Monoclonal gammopathy of undetermined significance doesn't require treatment, but your doctor is likely to recommend periodic checkups to monitor your health.
A checkup six months after diagnosis may be appropriate for most people. If you have a high risk of developing a more serious condition, your doctor may recommend more frequent checkups so that if a disease such as multiple myeloma develops, it can be treated as early as possible. Ask your doctor how often you need to be seen.
A risk-assessment model can predict the risk of progression to multiple myeloma. This model uses the size and type of the abnormal protein and a special blood test called the serum free light chain assay.
If you have monoclonal gammopathy of undetermined significance and bone loss, your doctor may recommend treatment with medications called bisphosphonates that help increase your bone density. Examples of bisphosphonates include alendronate (Binosto, Fosamax), risedronate (Actonel, Atelvia), ibandronate (Boniva) and zoledronic acid (Reclast, Zometa).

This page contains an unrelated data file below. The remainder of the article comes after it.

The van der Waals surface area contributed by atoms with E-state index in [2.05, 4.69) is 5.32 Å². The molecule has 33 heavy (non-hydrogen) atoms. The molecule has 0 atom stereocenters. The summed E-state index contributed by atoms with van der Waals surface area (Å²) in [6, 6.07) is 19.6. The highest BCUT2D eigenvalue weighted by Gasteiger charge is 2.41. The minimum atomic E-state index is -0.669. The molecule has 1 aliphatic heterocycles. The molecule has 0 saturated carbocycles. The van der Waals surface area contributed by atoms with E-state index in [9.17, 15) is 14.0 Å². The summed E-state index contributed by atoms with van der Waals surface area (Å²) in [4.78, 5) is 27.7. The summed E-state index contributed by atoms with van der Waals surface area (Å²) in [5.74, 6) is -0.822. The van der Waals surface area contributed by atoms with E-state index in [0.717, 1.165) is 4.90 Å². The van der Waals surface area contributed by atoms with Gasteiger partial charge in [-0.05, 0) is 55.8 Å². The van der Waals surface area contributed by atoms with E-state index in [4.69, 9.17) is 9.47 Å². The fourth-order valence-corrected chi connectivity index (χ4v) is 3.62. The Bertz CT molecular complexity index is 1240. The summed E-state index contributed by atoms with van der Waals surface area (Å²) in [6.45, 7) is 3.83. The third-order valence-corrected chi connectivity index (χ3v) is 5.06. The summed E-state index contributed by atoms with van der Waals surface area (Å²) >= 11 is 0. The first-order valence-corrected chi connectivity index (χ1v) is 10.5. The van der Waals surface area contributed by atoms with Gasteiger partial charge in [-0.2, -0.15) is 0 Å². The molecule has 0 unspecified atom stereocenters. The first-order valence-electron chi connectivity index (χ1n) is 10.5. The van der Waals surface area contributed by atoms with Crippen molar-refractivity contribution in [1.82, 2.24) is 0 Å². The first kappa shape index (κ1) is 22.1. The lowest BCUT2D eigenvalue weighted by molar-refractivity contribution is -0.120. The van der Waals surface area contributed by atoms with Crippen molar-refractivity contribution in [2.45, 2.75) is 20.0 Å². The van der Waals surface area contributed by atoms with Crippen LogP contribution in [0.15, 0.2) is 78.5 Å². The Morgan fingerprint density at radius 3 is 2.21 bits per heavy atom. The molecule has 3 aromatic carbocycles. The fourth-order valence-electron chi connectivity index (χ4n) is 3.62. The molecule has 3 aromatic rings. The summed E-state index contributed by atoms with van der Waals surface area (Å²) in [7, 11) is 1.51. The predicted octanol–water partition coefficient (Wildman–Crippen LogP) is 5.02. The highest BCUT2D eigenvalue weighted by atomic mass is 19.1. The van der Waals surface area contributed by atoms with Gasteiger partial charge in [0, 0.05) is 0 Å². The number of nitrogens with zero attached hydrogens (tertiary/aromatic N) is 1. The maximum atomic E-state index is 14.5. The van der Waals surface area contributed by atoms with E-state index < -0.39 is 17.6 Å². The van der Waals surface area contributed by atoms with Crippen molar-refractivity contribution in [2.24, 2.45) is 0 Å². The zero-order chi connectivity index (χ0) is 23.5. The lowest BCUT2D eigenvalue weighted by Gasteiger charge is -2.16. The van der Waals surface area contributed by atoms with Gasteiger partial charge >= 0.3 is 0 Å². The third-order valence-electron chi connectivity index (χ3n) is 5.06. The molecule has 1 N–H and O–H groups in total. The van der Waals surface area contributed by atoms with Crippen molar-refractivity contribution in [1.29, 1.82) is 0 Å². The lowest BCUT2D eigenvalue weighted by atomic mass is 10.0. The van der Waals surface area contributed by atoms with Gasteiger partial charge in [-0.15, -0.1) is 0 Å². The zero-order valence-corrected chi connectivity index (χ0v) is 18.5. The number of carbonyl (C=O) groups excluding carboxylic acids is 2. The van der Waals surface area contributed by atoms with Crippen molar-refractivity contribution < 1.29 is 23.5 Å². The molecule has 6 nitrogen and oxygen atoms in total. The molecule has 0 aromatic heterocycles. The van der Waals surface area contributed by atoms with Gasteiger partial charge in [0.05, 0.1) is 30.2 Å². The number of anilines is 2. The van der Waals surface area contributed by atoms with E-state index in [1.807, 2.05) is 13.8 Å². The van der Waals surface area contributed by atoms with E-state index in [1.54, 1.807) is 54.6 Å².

May. 17, 2013
- Rajkumar SV. Diagnosis of monoclonal gammopathy of undetermined significance. http://www.uptodate.com/home. Accessed April 3, 2013.
- Rajkumar SV. Clinical course and management of monoclonal gammopathy of undetermined significance. http://www.uptodate.com/home. Accessed April 3, 2013.
- Blade J. Monoclonal gammopathies of undetermined significance. New England Journal of Medicine. 2006;355:2765.
- Rajkumar SV, et al. Advances in the diagnosis, classification, risk stratification, and management of monoclonal gammopathy of undetermined significance: Implications for recategorizing disease entities in the presence of evolving scientific evidence. Mayo Clinic Proceedings. 2010;85:945.
- Therneau TM. Incidence of monoclonal gammopathy of undetermined significance and estimation of duration before first clinical recognition. Mayo Clinic Proceedings. 2012;87:1071.
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